When an Employer May Make a Decision Based on a Protected Characteristic
According to the law, discrimination is when someone is treated unfairly because of sex, race, age, disability or any other ‘protected characteristic’.
Protected characteristics are covered by the Equality Act 2010.
In some cases it might be legal for an employer to make a decision that’s based on a protected characteristic, if at least one of these points apply:
- A decision they take helps a disadvantaged or under-represented group (known as ‘positive action’)
- They have a good business reason to discriminate (known as ‘objective justification’)
- The protected characteristic is essential for the job (known as an ‘occupational requirement’)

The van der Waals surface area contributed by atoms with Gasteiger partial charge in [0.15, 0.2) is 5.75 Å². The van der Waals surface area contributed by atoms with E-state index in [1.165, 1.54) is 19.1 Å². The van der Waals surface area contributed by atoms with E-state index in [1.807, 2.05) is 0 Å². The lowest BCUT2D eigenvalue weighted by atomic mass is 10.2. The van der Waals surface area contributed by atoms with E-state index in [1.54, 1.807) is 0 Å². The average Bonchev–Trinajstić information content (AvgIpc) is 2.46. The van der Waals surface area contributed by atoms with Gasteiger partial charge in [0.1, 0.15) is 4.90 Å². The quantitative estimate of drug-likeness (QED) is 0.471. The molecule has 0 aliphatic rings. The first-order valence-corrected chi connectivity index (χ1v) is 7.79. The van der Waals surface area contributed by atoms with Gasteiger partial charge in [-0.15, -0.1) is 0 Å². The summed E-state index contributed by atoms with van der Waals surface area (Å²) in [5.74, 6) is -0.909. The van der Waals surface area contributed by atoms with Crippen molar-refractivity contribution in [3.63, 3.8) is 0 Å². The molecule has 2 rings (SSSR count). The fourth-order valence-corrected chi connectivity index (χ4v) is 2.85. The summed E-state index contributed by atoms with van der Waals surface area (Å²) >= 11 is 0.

- They’re asking if they need to make their workplace more accessible (known as ‘reasonable adjustments’) – however they must remember not to ask about disability except in limited circumstances
- They want to find out about the diversity of their workforce to help make it as inclusive as possible – but they should still follow specific rules, including making sure the information is provided voluntarily and anonymously
It’s a good idea to get legal advice before making a decision based on a protected characteristic.